tech questionsDear Otto is an occasional column where I answer questions I get from readers about teaching tech. If you have a question, please complete the form below and I’ll answer it here. For your privacy, I use only first names.

Here’s a great question I got from Lois:

I’ve been teaching computer technology for 6 years now. The first four years, we worked with Microsoft Office – Word; Powerpoint; Excel. The last two years, we went to an Apple platform and now we use iWorks Suite: Pages; Keynote and Numbers. So far so good – but I feel like I have to “double teach” some things: use this for Word (at home) and this for Pages (at school). Students have not been able to work on projects at home because of the compatibility issue. Not much of an issue for my little ones – we don’t send home much homework – but I would love for them to take these skills and run with them while at home. I teach from the menu and do not introduce shortcuts so they are forced to learn the “mechanics” of a program. Now I’m being asked to use Google docs next year. I’m on the fence when it comes to google docs for several reasons: It requires a username and password and email (which we don’t introduce until middle school) so my young students will now spend more time just “logging in”. I’ve heard there are ways to have the “email” go to the teacher – but I’m not sure how this works. The other issue is that I feel like Google Docs is “restrictive” when it comes to formatting.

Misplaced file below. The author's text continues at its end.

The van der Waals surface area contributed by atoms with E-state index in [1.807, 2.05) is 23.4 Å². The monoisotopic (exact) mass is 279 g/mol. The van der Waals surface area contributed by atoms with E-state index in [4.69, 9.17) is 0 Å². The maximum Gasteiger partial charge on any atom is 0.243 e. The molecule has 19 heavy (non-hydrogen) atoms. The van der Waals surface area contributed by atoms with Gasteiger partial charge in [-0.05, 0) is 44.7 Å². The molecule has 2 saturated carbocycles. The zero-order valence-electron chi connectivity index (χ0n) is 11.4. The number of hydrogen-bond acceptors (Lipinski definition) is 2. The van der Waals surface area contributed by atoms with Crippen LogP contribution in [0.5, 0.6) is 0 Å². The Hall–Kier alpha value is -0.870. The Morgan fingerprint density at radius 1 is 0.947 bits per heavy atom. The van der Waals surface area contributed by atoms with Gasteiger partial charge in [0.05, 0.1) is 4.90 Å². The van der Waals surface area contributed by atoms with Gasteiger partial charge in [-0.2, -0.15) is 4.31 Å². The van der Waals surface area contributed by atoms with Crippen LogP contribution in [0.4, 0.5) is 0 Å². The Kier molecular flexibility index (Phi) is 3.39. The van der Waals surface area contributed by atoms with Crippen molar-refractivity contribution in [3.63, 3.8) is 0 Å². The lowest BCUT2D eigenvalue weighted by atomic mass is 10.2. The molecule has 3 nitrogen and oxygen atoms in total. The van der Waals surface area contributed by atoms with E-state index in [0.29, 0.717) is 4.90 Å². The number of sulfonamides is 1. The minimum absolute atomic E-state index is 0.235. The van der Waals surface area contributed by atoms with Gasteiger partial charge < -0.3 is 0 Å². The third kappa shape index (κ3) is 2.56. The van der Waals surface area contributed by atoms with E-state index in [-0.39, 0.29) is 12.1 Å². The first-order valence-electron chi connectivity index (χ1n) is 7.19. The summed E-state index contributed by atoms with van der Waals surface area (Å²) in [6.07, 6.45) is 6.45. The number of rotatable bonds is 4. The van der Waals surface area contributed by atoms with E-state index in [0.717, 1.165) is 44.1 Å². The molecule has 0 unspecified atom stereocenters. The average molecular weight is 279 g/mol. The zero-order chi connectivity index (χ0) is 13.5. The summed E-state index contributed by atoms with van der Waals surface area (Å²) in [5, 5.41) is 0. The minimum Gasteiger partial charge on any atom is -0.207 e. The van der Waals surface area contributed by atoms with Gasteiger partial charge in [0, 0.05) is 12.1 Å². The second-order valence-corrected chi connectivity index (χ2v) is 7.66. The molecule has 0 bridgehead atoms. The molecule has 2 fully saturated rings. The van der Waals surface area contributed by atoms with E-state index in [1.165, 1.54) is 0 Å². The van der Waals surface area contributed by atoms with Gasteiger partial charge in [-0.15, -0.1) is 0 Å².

Over the years, I have taught file management and how to save documents to file folders with correct titles. Students learn how to take ownership of their work. Google Docs automatically saves work in a cloud. I’m wondering if they will work on google docs at school (and have their work saved automatically – a good thing) and then work on Word or Pages at home and forget to save (a bad thing).

While I review the ISTE standards, I have not come across cloud computing and I wonder if I would be negligent if I didn’t teach students how to properly save their work, or use a particular type of software that is prevalent in higher education and the workforce. Am I behind the times? I feel like I’m going from one issue to another. Should kindergarteners and first graders have email accounts (and the issues that come with that responsibility) but be capable using the cloud, or should I continue to focus on core software and file management?
I’m dancing as fast as I can…..


Hi Lois

Great questions. Tech changes so rapidly, unlike most other core subjects. It’s quite a challenge for us to keep up. I sometimes wonder if Admin considers the repercussions and implementation needs of their latest ‘great’ idea.


Tech Tips #114: Embed Google Docs

As a working technology teacher, I get hundreds of questions from parents about their home computers, how to do stuff, how to solve problems. Each week, I’ll share one of those with you. They’re always brief and always focused. Enjoy!

Q: So many colleagues are sharing their documents through Google Apps, but I don’t know how to do that. Can you help?

A: I love this part of Google Apps for Education. When your Google Doc is complete,

  • save it by a name of your choice
  • File>Publish to the Web (on the menu bar)
  • Change the drop down choice ‘webpage’ to ‘HTML to embed in a page’
  • copy html code
  • paste into blog, wiki, website like I did below: